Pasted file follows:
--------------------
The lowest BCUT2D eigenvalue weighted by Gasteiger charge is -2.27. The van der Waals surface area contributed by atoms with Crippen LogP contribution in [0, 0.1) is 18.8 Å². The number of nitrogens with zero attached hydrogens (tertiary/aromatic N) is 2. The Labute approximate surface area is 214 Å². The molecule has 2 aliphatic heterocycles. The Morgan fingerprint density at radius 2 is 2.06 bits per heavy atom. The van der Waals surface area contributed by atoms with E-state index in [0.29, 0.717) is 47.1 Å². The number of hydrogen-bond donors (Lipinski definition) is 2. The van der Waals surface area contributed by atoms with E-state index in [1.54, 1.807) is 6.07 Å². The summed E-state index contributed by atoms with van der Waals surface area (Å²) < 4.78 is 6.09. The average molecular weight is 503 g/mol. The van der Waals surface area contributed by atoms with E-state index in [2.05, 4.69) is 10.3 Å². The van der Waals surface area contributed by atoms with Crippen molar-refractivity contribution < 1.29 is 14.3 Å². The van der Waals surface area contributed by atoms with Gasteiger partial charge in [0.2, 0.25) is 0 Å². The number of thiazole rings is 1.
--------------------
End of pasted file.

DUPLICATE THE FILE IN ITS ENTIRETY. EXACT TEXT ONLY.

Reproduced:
The lowest BCUT2D eigenvalue weighted by Gasteiger charge is -2.27. The van der Waals surface area contributed by atoms with Crippen LogP contribution in [0, 0.1) is 18.8 Å². The number of nitrogens with zero attached hydrogens (tertiary/aromatic N) is 2. The Labute approximate surface area is 214 Å². The molecule has 2 aliphatic heterocycles. The Morgan fingerprint density at radius 2 is 2.06 bits per heavy atom. The van der Waals surface area contributed by atoms with E-state index in [0.29, 0.717) is 47.1 Å². The number of hydrogen-bond donors (Lipinski definition) is 2. The van der Waals surface area contributed by atoms with E-state index in [1.54, 1.807) is 6.07 Å². The summed E-state index contributed by atoms with van der Waals surface area (Å²) < 4.78 is 6.09. The average molecular weight is 503 g/mol. The van der Waals surface area contributed by atoms with E-state index in [2.05, 4.69) is 10.3 Å². The van der Waals surface area contributed by atoms with Crippen molar-refractivity contribution < 1.29 is 14.3 Å². The van der Waals surface area contributed by atoms with Gasteiger partial charge in [0.2, 0.25) is 0 Å². The number of thiazole rings is 1.